By Shawn Donnan, Jenny Leonard and Olivia Rockeman
(Bloomberg) — President Donald Trump bowed to pressure from U.S. businesses and concerns over the economic fallout of his trade war with China, delaying the imposition of new tariffs on a wide variety of consumer products including toys and laptops until December.
Tuesday’s move to at least hit the pause button in his fight with China came as senior officials on both sides had their first phone conversation since Trump threatened the tariffs at the beginning of this month. It also cheered markets that had been growing increasingly concerned over the impact of trade tensions on a slowing global economy. U.S. stocks halted a two-day slide, and Asian equities climbed.
Trump said the latest conversation with China had been “productive” and that “they would really like to make a deal.” Though he has often denied his tariffs have any impact on consumer prices and insists their cost is being borne by China, he also said the delay had been made “so it won’t be relevant to the Christmas shopping season.”
The move announced Tuesday involved the splitting of an almost $300 billion list of products from China into two separate ones. Lots of agricultural products, antiques, clothes, kitchenware and footwear remained on the list to be hit Sept. 1 — with a total value of more than $110 billion, according to a Bloomberg News analysis of last year’s import figures. But big-ticket categories such as smart-phones, laptops, and children’s toys — worth about $160 billion — would only be subject to tariffs after Dec. 15, according to Tuesday’s announcement. Nearly $2 billion worth of products were removed from the combined lists including bibles and shipping containers.
The delay “is an incrementally positive sign,” Goldman Sachs Group Inc. chief economist Jan Hatzius wrote in a note. “It suggests that the disruption in financial markets over the last several days could have led to a softening of the White House position.”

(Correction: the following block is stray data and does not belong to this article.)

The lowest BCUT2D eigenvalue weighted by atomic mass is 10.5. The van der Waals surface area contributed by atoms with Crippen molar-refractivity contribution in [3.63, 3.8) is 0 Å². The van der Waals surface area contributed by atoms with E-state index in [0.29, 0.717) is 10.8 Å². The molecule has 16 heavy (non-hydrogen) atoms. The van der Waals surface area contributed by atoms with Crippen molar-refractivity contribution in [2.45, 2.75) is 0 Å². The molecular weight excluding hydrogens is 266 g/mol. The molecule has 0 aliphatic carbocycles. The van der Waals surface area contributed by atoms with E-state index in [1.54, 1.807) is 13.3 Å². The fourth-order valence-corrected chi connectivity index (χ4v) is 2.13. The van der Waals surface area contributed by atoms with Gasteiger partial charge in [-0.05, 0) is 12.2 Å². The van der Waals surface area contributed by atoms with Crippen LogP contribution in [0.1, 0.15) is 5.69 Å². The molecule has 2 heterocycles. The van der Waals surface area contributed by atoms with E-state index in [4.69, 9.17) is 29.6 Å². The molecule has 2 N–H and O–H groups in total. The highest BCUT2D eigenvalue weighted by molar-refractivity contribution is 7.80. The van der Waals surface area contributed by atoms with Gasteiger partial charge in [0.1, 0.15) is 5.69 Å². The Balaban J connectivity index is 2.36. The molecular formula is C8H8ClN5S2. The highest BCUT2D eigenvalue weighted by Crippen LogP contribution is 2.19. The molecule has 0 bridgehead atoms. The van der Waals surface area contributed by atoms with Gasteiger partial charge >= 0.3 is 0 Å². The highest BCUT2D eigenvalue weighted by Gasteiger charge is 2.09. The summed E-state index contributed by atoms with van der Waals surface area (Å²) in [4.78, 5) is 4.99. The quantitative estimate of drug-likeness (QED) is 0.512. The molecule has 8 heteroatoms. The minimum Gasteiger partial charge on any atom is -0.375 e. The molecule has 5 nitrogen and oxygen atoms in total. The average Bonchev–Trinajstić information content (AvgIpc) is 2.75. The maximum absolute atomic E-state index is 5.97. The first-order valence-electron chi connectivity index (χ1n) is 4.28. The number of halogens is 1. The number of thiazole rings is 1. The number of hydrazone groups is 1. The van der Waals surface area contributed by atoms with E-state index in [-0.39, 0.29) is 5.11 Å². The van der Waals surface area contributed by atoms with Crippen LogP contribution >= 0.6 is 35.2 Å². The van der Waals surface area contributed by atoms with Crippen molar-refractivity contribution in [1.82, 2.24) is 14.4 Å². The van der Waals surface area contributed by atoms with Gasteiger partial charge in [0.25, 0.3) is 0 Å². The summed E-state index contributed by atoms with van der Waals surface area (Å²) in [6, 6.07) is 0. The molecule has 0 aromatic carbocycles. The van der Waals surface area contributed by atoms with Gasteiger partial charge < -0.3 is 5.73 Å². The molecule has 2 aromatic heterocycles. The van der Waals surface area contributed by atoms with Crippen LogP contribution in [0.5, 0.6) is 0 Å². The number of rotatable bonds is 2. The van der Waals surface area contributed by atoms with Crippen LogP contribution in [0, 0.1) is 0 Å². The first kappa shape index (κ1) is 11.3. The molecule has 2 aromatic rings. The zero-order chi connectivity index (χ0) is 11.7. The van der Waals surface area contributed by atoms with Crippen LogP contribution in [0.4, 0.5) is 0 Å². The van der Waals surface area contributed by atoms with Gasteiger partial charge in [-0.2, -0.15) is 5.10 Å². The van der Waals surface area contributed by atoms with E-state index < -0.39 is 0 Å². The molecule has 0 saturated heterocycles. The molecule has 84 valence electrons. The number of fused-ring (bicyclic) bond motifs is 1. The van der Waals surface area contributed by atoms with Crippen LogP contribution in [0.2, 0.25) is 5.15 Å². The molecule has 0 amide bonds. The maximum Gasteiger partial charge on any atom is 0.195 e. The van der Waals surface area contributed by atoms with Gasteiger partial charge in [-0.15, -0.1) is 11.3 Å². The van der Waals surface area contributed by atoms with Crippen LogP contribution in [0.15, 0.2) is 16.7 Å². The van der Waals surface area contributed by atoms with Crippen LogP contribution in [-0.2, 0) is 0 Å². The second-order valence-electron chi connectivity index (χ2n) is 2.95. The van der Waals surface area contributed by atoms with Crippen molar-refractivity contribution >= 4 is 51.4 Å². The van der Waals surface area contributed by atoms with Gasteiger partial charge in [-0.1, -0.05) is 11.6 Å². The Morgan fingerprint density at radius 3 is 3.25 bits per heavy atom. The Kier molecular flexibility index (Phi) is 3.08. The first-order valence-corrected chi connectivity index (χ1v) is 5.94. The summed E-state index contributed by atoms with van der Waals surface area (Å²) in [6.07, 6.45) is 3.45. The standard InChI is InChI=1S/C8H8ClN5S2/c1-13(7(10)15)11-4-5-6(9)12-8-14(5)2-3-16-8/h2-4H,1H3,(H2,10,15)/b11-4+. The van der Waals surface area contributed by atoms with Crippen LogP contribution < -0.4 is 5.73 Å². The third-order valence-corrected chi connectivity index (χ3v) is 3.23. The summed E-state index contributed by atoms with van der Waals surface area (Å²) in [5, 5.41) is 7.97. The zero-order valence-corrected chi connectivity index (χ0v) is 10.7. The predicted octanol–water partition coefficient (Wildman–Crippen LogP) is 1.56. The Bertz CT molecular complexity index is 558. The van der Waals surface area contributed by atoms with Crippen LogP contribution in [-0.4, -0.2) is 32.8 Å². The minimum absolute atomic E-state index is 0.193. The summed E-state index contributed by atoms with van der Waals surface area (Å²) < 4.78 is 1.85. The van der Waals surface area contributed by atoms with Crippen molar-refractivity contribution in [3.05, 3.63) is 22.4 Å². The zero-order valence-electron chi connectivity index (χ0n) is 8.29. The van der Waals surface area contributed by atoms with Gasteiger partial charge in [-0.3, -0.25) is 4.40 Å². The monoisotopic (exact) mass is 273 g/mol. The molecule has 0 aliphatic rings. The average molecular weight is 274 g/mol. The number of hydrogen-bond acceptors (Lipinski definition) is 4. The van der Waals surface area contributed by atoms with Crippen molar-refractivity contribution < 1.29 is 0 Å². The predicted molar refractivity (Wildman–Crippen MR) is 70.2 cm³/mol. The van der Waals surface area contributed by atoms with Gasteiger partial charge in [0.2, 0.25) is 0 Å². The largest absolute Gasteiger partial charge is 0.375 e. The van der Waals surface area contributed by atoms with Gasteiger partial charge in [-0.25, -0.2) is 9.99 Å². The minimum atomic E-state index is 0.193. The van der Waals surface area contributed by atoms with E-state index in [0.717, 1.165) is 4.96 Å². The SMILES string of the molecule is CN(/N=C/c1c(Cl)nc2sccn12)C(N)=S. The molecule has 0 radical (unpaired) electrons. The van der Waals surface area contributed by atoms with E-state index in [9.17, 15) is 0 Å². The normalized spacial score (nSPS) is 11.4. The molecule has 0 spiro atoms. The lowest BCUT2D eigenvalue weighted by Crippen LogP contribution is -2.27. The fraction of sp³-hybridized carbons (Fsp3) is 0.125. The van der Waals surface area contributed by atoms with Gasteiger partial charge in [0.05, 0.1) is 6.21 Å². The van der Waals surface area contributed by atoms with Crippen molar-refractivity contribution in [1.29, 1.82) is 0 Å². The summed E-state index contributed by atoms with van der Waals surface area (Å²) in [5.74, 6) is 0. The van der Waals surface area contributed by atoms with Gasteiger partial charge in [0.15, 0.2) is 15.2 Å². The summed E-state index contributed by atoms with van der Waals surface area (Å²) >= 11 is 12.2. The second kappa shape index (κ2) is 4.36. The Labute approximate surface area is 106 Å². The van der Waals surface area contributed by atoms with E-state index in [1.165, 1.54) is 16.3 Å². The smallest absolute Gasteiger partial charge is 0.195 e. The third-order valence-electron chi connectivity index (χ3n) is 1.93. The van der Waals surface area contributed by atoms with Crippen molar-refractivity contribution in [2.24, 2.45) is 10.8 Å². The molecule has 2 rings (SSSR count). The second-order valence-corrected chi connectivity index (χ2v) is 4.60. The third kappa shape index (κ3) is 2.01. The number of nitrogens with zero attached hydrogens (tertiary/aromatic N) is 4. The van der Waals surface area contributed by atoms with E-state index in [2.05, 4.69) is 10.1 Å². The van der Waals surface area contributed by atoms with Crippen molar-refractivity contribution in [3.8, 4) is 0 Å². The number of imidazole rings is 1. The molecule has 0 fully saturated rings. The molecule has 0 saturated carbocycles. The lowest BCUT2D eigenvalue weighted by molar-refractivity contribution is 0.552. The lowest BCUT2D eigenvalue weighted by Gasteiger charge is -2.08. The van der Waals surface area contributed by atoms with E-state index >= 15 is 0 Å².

China’s commerce and foreign ministries didn’t immediately respond to faxes seeking comment.
While markets applauded the splitting of the new tariffs, some businesses expressed frustration with the sudden turnaround and the fact that they were once again being left to make important business decisions on the fly because of the president’s trade policies.
“It’s too late and it’s not enough,” said Peter Bragdon, chief administrative officer for the Columbia Sportswear Co. “There’s continued chaotic policymaking and incoherence coming out of Washington that makes it very hard for businesses in the United States to plan.”
Columbia still has products including footwear such as waterproof hiking boots that would be hit with a 10% tariff come next month. While only 10%-15% of Columbia’s products were made in China, production of specialized footwear was difficult to move, Bragdon said, and the company had already warned customers it would be forced to raise some of its prices.
In some cases the splitting of the tariffs will make life more complicated for retailers and other businesses. Some categories of golf shoes, for example, will be subject to a 10% tariff Sept. 1 while others will not be targeted until Dec. 15. Apple Inc.’s iPhones will not face new import taxes until mid-December. But the popular wireless Airpods that go with them will be taxed in September.
Stocks surged on the news Tuesday. Apple Inc. spiked as much as 5.8% and Best Buy Co. climbed as much as 11% on optimism that the reprieve would boost electronics sales in the holiday season. Apparel retailers including Gap Inc. and L Brands Inc. rose, as did toymaker Hasbro Inc. and discount chain Dollar Tree Inc.